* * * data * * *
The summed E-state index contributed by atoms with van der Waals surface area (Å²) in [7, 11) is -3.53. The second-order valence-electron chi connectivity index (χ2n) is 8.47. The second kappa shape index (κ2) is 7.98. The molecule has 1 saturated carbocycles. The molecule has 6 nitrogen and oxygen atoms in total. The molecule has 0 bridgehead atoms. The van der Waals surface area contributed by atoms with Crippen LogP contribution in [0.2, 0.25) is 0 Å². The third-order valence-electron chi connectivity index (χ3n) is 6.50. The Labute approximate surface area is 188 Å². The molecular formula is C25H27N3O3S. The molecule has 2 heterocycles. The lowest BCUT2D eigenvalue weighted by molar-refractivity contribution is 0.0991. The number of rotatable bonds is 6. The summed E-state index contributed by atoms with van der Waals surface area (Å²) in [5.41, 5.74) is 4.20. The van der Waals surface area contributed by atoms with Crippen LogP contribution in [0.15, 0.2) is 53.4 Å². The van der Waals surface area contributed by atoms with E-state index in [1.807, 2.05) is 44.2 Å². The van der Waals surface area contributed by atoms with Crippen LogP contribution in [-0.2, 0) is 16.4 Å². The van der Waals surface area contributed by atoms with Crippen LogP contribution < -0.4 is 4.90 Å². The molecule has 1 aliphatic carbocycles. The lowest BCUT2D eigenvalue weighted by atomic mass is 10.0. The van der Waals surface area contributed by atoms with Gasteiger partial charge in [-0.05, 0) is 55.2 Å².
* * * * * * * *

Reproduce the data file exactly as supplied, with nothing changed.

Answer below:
The summed E-state index contributed by atoms with van der Waals surface area (Å²) in [7, 11) is -3.53. The second-order valence-electron chi connectivity index (χ2n) is 8.47. The second kappa shape index (κ2) is 7.98. The molecule has 1 saturated carbocycles. The molecule has 6 nitrogen and oxygen atoms in total. The molecule has 0 bridgehead atoms. The van der Waals surface area contributed by atoms with Crippen LogP contribution in [0.2, 0.25) is 0 Å². The third-order valence-electron chi connectivity index (χ3n) is 6.50. The Labute approximate surface area is 188 Å². The molecular formula is C25H27N3O3S. The molecule has 2 heterocycles. The lowest BCUT2D eigenvalue weighted by molar-refractivity contribution is 0.0991. The number of rotatable bonds is 6. The summed E-state index contributed by atoms with van der Waals surface area (Å²) in [5.41, 5.74) is 4.20. The van der Waals surface area contributed by atoms with Crippen LogP contribution in [0.15, 0.2) is 53.4 Å². The van der Waals surface area contributed by atoms with E-state index in [1.807, 2.05) is 44.2 Å². The van der Waals surface area contributed by atoms with Crippen LogP contribution in [-0.2, 0) is 16.4 Å². The van der Waals surface area contributed by atoms with Crippen LogP contribution < -0.4 is 4.90 Å². The molecule has 1 aliphatic carbocycles. The lowest BCUT2D eigenvalue weighted by atomic mass is 10.0. The van der Waals surface area contributed by atoms with Gasteiger partial charge in [-0.05, 0) is 55.2 Å².